The Mummy (1999)

27 Feb


Smith’s Verdict: ***

Reviewed by Tanner Smith

“The Mummy” is a special-effects action movie that is not by any means a great piece of work, hardly anywhere in the same league as “Raiders of the Lost Ark.” It’s trash, yes, but it is good trash that entertained me from start to finish. I had a good time with this silly action flick.

Actually, beneath the action/adventure elements, there is a great deal of comedy—so much that you have to wonder if the filmmakers were intending on creating a parody of these action-adventure stories. To take “The Mummy” seriously would be as ridiculous as anything the story has to offer. As a thriller, it doesn’t work. As a campy, special-effects filled, funny action movie, “The Mummy” does work. I wasn’t bored in the two hours of the film’s running time. I was very entertained.

The film begins with a flashback to (“insert year here”) BC with heavy-handed narration from a very deep voice within scenes that explain the back story to us. We all love it when that happens, don’t we? We also love it when the narrator informs us that a mummy will rise.

Then we flash forward to many centuries later to the early 1920s in Cairo. A clumsy British librarian named Evelyn (Rachel Weisz) and her immature, pickpocketing brother Jonathan (John Hannah) have found a map that leads to the lost city of Hamunaptra in Egypt, also known as “The Land of the Dead” (whoa, not a good sign). Joined by American adventurer Rick O’Connell (Brendan Fraser), they decide to take a trip down there to retrieve a lost treasure within its tombs. But also racing to retrieve the treasure is a band of American fortune hunters, led by a nervous traitor named Beny (annoyingly played by Kevin J. O’Connor with a less-than-convincing Arabic accent). Threatening to kill both teams to protect the treasure is a band of black-robed horsemen.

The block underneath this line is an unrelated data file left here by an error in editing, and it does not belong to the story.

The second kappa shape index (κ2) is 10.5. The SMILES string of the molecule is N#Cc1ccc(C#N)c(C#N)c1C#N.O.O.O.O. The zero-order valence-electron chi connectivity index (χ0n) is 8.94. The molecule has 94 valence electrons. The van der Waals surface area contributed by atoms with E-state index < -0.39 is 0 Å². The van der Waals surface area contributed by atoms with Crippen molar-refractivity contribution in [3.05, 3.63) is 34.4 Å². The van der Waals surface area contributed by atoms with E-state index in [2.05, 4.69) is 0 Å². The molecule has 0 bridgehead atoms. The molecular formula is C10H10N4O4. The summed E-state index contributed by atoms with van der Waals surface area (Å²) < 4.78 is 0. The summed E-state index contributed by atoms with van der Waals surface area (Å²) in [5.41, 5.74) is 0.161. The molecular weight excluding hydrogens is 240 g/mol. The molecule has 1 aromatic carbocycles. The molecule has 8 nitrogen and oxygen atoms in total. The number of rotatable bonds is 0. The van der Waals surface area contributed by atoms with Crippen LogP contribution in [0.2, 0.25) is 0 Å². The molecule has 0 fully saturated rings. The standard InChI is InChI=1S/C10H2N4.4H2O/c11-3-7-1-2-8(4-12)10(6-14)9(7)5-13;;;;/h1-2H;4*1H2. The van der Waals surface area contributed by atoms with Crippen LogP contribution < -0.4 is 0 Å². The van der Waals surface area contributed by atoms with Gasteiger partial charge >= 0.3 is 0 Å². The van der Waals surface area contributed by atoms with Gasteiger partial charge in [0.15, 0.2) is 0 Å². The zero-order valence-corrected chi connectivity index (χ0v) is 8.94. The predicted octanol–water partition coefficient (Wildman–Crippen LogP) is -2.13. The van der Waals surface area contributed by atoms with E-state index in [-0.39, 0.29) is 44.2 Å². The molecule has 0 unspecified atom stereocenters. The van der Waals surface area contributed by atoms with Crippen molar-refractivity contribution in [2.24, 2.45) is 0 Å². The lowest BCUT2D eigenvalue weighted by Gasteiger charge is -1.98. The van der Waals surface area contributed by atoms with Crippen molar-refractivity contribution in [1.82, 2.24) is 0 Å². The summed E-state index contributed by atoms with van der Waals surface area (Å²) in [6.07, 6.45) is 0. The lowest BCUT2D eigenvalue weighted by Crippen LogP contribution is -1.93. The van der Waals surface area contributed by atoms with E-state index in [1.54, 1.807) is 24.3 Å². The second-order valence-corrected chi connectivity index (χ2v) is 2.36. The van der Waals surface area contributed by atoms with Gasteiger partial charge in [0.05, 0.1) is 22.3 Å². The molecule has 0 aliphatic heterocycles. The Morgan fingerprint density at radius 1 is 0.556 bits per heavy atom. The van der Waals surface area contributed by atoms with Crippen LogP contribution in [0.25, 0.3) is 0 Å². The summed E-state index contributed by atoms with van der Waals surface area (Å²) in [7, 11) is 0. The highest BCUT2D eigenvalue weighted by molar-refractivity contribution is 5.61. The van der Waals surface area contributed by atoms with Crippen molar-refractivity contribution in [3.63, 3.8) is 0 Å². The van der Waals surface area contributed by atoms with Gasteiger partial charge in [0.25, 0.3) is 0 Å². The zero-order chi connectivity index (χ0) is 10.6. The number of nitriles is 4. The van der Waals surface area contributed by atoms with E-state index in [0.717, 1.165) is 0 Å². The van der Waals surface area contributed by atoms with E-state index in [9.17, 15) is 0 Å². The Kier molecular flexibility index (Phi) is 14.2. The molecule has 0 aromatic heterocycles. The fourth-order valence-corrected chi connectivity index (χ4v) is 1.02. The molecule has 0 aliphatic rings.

While down there, Rick, Evelyn, and Jonathan come across an ancient sarcophagus and a book known as the “Book of the Dead.” (Uh-oh.) And wouldn’t you know it? They open the book, unleashing the ten plagues of Egypt, although I only counted less than 10 that actually happen in this movie—I’ve seen fireballs, locusts, blood flowing in rivers, earthquakes, and flies. There are also many, many flesh-eating beetles, although I’m unsure if they’re part of the plagues or if they just live in the caves. Also unleashed from the grave is the mummy Prince Imhotep, which starts out as a disgusting skeleton, but can reproduce organs just by taking them from the rival American team. Once he is complete, he will raise his dead girlfriend and rule the world. Of course Evelyn is captured by the mummy, which causes Rick to set out and “save the girlfriend, kill the bad guy, and save the world.”

All of this is good dumb fun. As I mentioned above, there is also a great deal of comedy within the action/adventure stuff. One of the best moments is at the beginning, in which we get a glimpse of Evelyn’s clumsiness—she accidentally knocks over a bookshelf and the rest of the shelves come crashing down, much like the domino effect. Another funny bit is when she hears a strange noise in the museum: “Abdul? Mohammed? Bob?” There are many other funny moments like those; I won’t give away all of them. There is also a heavy amount of action that didn’t bore me, mainly because we have a likable hero in this series of battles with mummies, most of which are comical. Brendan Fraser plays Rick as a low-rent Indiana Jones and he has fun with the character and performance. Also fun to watch is Rachel Weisz as his could-be girlfriend—she projects a great deal of comedic timing.

The special effects work very well. That really does look like a decomposing mummy threatening to kill the main characters and conquer the world. But a flaw in “The Mummy” is that it seems like a half-hour too long. “Men in Black,” which also featured special effects and a comic undertone, featured the best it could with a half-hour too short of running time. But “The Mummy” maybe needed less of a good time. But even during tidbits of the final climax, such as when Jonathan is stumbling trying to help “save the day,” I wasn’t bored. To sum it up, I was entertained by “The Mummy,” even when the dumbness took over the thriller aspects. It’s a fun ride that I do not regret taking.

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